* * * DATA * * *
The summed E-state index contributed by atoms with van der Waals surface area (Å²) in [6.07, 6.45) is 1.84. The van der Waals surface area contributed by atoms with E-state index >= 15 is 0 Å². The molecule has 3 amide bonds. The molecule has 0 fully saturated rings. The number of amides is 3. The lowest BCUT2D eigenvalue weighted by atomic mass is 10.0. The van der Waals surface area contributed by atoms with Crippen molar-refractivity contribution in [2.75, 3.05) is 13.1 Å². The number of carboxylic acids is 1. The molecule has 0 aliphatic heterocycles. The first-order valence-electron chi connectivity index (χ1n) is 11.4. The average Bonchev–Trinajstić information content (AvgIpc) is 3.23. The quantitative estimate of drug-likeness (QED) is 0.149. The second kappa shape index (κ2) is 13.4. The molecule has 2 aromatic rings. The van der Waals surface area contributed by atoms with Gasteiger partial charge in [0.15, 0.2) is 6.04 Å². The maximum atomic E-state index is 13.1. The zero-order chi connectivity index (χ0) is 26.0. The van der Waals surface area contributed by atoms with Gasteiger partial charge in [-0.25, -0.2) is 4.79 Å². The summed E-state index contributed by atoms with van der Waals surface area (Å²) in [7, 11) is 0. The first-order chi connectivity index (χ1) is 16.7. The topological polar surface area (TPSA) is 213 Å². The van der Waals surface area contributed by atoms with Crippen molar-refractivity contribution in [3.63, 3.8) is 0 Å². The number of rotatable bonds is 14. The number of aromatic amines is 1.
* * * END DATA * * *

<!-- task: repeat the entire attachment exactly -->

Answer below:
The summed E-state index contributed by atoms with van der Waals surface area (Å²) in [6.07, 6.45) is 1.84. The van der Waals surface area contributed by atoms with E-state index >= 15 is 0 Å². The molecule has 3 amide bonds. The molecule has 0 fully saturated rings. The number of amides is 3. The lowest BCUT2D eigenvalue weighted by atomic mass is 10.0. The van der Waals surface area contributed by atoms with Crippen molar-refractivity contribution in [2.75, 3.05) is 13.1 Å². The number of carboxylic acids is 1. The molecule has 0 aliphatic heterocycles. The first-order valence-electron chi connectivity index (χ1n) is 11.4. The average Bonchev–Trinajstić information content (AvgIpc) is 3.23. The quantitative estimate of drug-likeness (QED) is 0.149. The second kappa shape index (κ2) is 13.4. The molecule has 2 aromatic rings. The van der Waals surface area contributed by atoms with Gasteiger partial charge in [0.15, 0.2) is 6.04 Å². The maximum atomic E-state index is 13.1. The zero-order chi connectivity index (χ0) is 26.0. The van der Waals surface area contributed by atoms with Gasteiger partial charge in [-0.25, -0.2) is 4.79 Å². The summed E-state index contributed by atoms with van der Waals surface area (Å²) in [7, 11) is 0. The first-order chi connectivity index (χ1) is 16.7. The topological polar surface area (TPSA) is 213 Å². The van der Waals surface area contributed by atoms with Crippen molar-refractivity contribution in [3.63, 3.8) is 0 Å². The number of rotatable bonds is 14. The number of aromatic amines is 1.